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Member Research and Reports

Member Research and Reports

WashU: Better Therapist-Patient Matching Could Improve Opioid Use Disorder Treatment Outcomes

Therapist-patient profile matching for more effective treatment of substance use disorders (SUDs) is especially important to address the current opioid crisis, according to the author of a recent study on the issue from the Brown School at Washington University in St. Louis.

“The results from this study have important application to performance-based practice,” said the study’s lead author, Dr. David A. Patterson Silver Wolf, associate professor at the Brown School. “Given the high fail rates facing patients entering SUD treatment, it is imperative that traditional treatment approaches be challenged.”

In the study led by Dr. Patterson Silver Wolf, researchers collected data from 11 SUD treatment outpatient programs, comprising 2,230 patients and 69 therapists. Analysis was conducted to understand the effect of therapist–patient profile matching on treatment completion success rate.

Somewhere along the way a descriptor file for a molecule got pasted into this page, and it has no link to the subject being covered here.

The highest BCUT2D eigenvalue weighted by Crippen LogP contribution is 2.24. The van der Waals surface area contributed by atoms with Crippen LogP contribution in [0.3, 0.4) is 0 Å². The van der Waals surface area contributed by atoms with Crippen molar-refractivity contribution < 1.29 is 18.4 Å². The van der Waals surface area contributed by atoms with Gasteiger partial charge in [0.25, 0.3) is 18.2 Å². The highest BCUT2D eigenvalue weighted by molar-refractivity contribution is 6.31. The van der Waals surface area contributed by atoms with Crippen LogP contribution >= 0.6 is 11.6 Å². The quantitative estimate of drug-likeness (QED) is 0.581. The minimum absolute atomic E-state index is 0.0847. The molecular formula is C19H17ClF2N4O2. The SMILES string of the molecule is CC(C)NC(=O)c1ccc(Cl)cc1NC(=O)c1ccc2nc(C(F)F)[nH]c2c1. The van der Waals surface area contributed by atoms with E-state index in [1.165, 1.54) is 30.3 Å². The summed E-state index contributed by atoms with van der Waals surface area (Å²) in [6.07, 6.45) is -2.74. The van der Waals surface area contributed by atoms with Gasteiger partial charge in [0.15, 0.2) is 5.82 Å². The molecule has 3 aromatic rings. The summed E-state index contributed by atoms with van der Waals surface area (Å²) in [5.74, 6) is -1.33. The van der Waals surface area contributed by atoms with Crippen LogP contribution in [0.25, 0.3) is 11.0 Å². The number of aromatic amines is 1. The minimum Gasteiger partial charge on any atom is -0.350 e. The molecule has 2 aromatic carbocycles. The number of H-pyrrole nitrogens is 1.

Gender and race matchings were associated with rates of successful completion of therapy. Of the overall completion rate of 23 percent, White-male therapists had the highest rate (ranging from 20.4 percent to 50.0 percent) followed by White-female therapists (13.9 percent and 31.2 percent) dependent on patients’ race or gender. Non-White female and male therapists alike had varied but lesser completion rate.

“Our findings further emphasize that staff need to be more selective and consider better therapist–patient profile matching when making case assignments for better treatment completion rate,” Dr. Patterson Silver Wolf wrote.

The study was published June 25 in Research on Social Work Practice.

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[Photo: Dr. David A. Patterson Silver Wolf  Photo © Whitney Curtis]